Court of Appeal issues opinion in favor of Alameda USD parcel tax

On Aug. 3, the Court of Appeal for the First Appellate District of California issued its opinion in the case of Traiman v. Alameda Unified School District, reversing the lower court’s decision and validating the tax levied by the school district. The case relates to Measure A, a qualified special tax voted on and approved by voters in Alameda USD in 2020. Specifically, Measure A authorized a tax on improved parcels at “the rate of $0.265 per building square foot not to exceed $7,999 per parcel.”

Leland Traiman challenged the approved tax by filing a Complaint for Invalidation in May 2020, arguing that it was invalid because it violated Government Code section 50079, which requires school district-levied qualified special taxes to be uniformly applied to taxpayers or property within the district. Traiman took particular issue with the $7,999 cap on the tax and argued that it created different rates for taxpayers depending on the size of the improved parcel. The superior court agreed with Traiman that the tax was not applied uniformly and invalidated it. The district appealed and CSBA’s Education Legal Alliance filed an amicus brief in the case in support of Alameda USD and the authority of school districts to impose uniform taxes.

The Court of Appeal found that “the Measure A tax applies uniformly within the meaning of Section 50079 because every nonexempt taxpayer and every improved parcel in the District is taxed using the same formula. Neither the language in the statute, case law, legislative history, nor public policy indicates that a school district cannot base a qualified special tax on building square footage with a maximum tax per parcel.” The court’s decision provides a detailed analysis of Section 50079’s language and legislative history, as well as public policy related to it and case law on the topic of uniformity in tax structures.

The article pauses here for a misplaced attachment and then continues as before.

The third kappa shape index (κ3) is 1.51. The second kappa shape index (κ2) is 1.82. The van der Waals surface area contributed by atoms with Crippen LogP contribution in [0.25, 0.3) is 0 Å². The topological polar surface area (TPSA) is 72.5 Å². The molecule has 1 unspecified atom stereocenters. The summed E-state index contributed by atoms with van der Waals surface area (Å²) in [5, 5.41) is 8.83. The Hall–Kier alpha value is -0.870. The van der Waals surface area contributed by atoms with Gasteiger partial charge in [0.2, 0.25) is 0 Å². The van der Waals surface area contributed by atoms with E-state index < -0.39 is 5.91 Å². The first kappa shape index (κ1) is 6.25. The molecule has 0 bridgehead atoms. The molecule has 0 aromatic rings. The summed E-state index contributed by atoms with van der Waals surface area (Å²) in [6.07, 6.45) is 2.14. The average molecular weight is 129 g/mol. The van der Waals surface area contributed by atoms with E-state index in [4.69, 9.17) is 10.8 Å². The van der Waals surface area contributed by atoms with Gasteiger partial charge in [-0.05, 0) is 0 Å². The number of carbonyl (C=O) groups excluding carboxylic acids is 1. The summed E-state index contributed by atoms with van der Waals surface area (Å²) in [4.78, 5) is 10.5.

Importantly, the court points out that the statutory language of Section 50079 requires “that the same tax be imposed on all taxpayers or properties in the district and not target a particular class of property or taxpayer [however] the statute does not further require that the application of the tax result in identical effective tax rates for every taxpayer and every property.” To support this conclusion, the court analyzes another Alameda USD tax case, Borikas v. Alameda Unified School District. In Borikas, the court invalidated parts of a qualified special tax when it held that the tax was not applied uniformly as required by Government Code section 50079, because different tax rates were imposed on different types of property. The Traiman case, the court stated, is distinct from Borikas and therefore deserved different treatment.

To support the necessity for uniform application but not uniform outcome when considering a school district imposed qualified tax, the court also emphasizes the legislative history and underlying public policy of Section 50079. The court concluded that “the overwhelming sentiment in the legislative history is the need to restore school district taxing authority,” and “there is no indication that [Measure A] is anything the Legislature did not want school districts to do.” This analysis and resulting conclusions align with the arguments made in the ELA’s amicus brief.